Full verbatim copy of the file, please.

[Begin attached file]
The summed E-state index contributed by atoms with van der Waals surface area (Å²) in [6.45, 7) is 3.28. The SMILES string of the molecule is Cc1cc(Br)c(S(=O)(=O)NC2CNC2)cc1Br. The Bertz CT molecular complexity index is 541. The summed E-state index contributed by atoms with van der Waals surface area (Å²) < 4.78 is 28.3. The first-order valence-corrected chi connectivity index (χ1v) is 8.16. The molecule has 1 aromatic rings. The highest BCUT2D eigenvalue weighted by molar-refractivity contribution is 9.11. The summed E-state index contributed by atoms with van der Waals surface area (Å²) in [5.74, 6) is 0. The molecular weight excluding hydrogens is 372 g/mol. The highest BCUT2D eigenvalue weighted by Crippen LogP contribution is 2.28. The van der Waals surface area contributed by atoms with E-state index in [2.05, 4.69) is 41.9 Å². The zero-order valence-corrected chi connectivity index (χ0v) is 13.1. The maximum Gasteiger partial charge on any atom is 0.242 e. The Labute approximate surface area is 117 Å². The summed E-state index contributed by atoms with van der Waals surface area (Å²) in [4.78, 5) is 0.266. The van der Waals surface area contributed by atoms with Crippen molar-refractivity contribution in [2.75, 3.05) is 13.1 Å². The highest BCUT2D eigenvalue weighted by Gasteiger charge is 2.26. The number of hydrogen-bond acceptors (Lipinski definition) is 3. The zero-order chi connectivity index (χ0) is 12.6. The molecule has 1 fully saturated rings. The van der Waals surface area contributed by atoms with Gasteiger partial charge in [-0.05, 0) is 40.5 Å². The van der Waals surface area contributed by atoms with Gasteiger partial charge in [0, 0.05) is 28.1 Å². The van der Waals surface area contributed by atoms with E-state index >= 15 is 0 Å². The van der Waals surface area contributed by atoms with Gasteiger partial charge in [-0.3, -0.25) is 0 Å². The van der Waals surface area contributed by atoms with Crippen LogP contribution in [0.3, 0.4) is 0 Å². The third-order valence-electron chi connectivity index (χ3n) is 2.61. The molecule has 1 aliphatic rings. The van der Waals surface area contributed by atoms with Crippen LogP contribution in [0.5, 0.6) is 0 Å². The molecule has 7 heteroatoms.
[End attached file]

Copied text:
The summed E-state index contributed by atoms with van der Waals surface area (Å²) in [6.45, 7) is 3.28. The SMILES string of the molecule is Cc1cc(Br)c(S(=O)(=O)NC2CNC2)cc1Br. The Bertz CT molecular complexity index is 541. The summed E-state index contributed by atoms with van der Waals surface area (Å²) < 4.78 is 28.3. The first-order valence-corrected chi connectivity index (χ1v) is 8.16. The molecule has 1 aromatic rings. The highest BCUT2D eigenvalue weighted by molar-refractivity contribution is 9.11. The summed E-state index contributed by atoms with van der Waals surface area (Å²) in [5.74, 6) is 0. The molecular weight excluding hydrogens is 372 g/mol. The highest BCUT2D eigenvalue weighted by Crippen LogP contribution is 2.28. The van der Waals surface area contributed by atoms with E-state index in [2.05, 4.69) is 41.9 Å². The zero-order valence-corrected chi connectivity index (χ0v) is 13.1. The maximum Gasteiger partial charge on any atom is 0.242 e. The Labute approximate surface area is 117 Å². The summed E-state index contributed by atoms with van der Waals surface area (Å²) in [4.78, 5) is 0.266. The van der Waals surface area contributed by atoms with Crippen molar-refractivity contribution in [2.75, 3.05) is 13.1 Å². The highest BCUT2D eigenvalue weighted by Gasteiger charge is 2.26. The number of hydrogen-bond acceptors (Lipinski definition) is 3. The zero-order chi connectivity index (χ0) is 12.6. The molecule has 1 fully saturated rings. The van der Waals surface area contributed by atoms with Gasteiger partial charge in [-0.05, 0) is 40.5 Å². The van der Waals surface area contributed by atoms with Gasteiger partial charge in [0, 0.05) is 28.1 Å². The van der Waals surface area contributed by atoms with E-state index >= 15 is 0 Å². The van der Waals surface area contributed by atoms with Gasteiger partial charge in [-0.3, -0.25) is 0 Å². The van der Waals surface area contributed by atoms with Crippen LogP contribution in [0.3, 0.4) is 0 Å². The third-order valence-electron chi connectivity index (χ3n) is 2.61. The molecule has 1 aliphatic rings. The van der Waals surface area contributed by atoms with Crippen LogP contribution in [0.5, 0.6) is 0 Å². The molecule has 7 heteroatoms.